My personal musings about anything that gets on my radar screen--heavily dominated by politics.


Time To Get Back On Offense 

Sure, it's only been 24 hours . . .

The Obama campaign is trying to make great "hay" over McCain's comments yesterday that "the economy's fundamentals are strong" or something like that.

But, as usual, the Obama himself went TOO FAR

Today, in Golden, Obama declared the financial turmoil "the most serious financial situation in generations."

McCain should immediately follow up today's speech calling Obama an "opportunist" with something like this:

Yesterday, Senator Obama described America's economic situation "the most serious financal situation in generations;" he even went so far as to say that it's the worst its been since the Great Depression.

That was exactly what the doctor ordered: panic.

Markets are sometimes brutal, and they have their own way of taking care of the bad players. When lending companies give money to people who don't deserve it, who are bad risks, then they open themselves up to the sort of problems that we've seen lately.

But the answer is never panic.

Let's be clear--Monday was a bad day: the stock market lost almost 5% of its value. But this was far from the worst day we've seen, even within this generation. In 1987, on Black Tuesday, the stock market sold off 22% of its value.

But it recovered.

When Senator Obama talks about generational problems, he's obviously mindful of difficulties we've had many years ago. For instance, there was a period of history when the unemployment rate was over 10%, when the inflation rate was over 10%, when we had energy shortages and lines at the gas station. And this was during a period of heavy industry regulation, a period of very high taxes, and a period of stifling restrictions on American ingenuity.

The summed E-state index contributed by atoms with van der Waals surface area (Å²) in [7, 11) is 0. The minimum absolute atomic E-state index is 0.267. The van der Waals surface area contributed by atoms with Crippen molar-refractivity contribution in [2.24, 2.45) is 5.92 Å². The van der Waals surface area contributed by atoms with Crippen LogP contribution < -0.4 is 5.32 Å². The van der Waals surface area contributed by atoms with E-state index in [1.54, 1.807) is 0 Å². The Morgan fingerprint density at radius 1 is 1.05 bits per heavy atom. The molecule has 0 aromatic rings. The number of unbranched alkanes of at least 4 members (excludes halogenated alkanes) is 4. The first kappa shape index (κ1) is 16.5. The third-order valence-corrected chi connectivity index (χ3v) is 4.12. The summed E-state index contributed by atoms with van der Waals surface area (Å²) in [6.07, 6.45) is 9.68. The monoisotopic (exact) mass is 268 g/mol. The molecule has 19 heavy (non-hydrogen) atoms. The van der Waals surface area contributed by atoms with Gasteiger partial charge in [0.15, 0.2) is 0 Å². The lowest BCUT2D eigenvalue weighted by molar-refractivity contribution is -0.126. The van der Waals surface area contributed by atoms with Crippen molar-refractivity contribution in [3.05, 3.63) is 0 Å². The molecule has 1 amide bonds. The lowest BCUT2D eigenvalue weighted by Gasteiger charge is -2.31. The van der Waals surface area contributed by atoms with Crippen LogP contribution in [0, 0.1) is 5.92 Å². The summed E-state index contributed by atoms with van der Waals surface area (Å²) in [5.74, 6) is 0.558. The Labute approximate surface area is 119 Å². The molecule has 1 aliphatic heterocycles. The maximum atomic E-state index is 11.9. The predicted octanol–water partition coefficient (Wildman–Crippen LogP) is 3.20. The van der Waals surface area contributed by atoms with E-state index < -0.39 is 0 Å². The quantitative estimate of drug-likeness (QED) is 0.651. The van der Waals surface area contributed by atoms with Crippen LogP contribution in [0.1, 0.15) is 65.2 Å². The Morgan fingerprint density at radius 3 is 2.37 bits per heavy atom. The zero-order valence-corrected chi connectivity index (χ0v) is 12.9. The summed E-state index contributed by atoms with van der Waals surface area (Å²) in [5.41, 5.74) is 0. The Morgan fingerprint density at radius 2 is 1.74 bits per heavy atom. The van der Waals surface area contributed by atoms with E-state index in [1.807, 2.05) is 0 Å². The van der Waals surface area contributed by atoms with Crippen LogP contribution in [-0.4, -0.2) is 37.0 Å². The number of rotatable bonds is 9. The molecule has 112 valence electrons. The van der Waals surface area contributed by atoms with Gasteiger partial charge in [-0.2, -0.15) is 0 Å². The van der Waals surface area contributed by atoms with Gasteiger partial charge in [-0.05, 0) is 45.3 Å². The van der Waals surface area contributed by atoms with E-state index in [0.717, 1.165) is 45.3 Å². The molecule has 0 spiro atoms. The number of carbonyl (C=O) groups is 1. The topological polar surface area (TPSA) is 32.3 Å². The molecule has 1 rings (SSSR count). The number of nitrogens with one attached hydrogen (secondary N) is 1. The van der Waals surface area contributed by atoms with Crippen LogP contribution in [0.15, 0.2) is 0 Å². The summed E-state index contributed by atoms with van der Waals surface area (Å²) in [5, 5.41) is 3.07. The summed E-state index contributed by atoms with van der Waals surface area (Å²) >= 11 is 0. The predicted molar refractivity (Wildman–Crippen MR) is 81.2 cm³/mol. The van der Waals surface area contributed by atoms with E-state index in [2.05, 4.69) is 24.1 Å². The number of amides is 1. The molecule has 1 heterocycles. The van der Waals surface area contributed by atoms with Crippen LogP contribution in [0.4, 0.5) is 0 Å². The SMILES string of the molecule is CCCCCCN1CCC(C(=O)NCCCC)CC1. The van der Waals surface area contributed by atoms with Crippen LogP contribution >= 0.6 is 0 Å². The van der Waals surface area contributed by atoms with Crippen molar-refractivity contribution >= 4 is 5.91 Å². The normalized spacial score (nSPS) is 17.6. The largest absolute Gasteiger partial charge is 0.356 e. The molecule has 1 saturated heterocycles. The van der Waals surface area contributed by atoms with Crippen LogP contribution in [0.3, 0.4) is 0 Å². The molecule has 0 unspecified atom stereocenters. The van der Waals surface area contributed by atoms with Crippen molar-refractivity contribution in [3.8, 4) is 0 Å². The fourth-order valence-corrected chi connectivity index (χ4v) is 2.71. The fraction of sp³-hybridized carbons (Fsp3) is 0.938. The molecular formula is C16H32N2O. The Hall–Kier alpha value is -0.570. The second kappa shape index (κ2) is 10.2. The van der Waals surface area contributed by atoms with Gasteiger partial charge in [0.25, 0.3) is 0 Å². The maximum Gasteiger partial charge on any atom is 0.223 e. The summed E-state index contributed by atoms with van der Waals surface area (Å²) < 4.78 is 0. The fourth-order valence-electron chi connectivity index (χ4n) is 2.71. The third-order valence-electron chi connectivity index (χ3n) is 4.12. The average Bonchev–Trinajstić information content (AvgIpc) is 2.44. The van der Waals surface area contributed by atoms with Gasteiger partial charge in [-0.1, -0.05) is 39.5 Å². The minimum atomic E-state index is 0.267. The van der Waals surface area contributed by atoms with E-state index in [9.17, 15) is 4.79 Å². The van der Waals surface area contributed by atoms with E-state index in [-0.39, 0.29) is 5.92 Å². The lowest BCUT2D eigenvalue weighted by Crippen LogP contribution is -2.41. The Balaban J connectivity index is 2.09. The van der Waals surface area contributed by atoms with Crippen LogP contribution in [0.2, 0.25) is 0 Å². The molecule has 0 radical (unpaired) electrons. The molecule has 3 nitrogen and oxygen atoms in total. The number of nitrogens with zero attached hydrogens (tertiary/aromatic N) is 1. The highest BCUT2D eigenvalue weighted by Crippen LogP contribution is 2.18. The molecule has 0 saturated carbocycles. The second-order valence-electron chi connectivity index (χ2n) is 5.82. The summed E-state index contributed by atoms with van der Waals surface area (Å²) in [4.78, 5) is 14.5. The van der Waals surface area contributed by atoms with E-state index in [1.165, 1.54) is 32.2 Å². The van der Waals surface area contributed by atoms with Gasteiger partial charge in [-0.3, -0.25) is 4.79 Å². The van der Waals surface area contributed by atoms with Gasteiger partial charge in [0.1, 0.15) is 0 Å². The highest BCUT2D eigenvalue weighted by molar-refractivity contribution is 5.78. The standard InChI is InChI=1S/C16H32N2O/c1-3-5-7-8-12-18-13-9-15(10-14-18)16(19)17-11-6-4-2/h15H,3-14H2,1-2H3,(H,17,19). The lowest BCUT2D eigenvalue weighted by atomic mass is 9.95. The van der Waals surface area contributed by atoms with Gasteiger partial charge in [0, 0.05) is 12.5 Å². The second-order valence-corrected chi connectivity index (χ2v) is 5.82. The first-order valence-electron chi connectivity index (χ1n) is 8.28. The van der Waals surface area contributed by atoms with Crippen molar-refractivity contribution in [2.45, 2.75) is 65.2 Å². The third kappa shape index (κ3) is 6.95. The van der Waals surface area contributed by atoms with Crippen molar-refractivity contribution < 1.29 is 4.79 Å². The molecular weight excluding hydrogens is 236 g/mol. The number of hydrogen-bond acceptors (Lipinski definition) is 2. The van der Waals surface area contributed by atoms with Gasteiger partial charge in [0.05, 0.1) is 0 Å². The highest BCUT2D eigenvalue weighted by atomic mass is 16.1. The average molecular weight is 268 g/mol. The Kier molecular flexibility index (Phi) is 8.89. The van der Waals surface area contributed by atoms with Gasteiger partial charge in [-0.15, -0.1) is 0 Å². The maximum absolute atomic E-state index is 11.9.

What the Senator won't tell you is that his economic plan is for high regulation, high taxes, and stifling restrictions.

And panic. Don't forget the panic.

The Senator has responded to this crisis with a statement that is bound to rile the markets even more, and by calling for a return to the policies of the 1970s. This is not leadership.

But it IS change . . . bad change, but still change.

The problems in the financial markets are deep and difficult--but they are not impossible. The market will take care of the companies that have failed, the judicial system will take care of the executives who failed in their fiduciary responsibilities.

This is NOT the time to panic and keep hoping that bad financial news will keep your opponent's rnning mate off of the news.

This is the time for calm leadership, a steady hand. And a McCain administration would proceed based on simple principles:

:first, do what can be done to make sure that the American people don't see their retirements and their portolios run down to nothing.

:second, hold responsible those who, through policy or through practice, drove these institutions into the ground--make certain that there are no $40 million severance packages for people who reduced the American housing market to rubble

:and third, add only so much new regulation as is necessary to see that this exact scenario does not happen again. We are, generally, not wise enough to know what the next big crisis is going to be--it makes no sense at all to kill the American economy by adding reams worth of new regulations that won't address the last crisis, much less the next one, and which will do irreparable harm.

Now is not the time to Panic, my friends; now is the time for a calm, steady hand--one with the experience to know better than to multiply the problem with complications.

And it is certainly NOT the time to take America back to the 1970s

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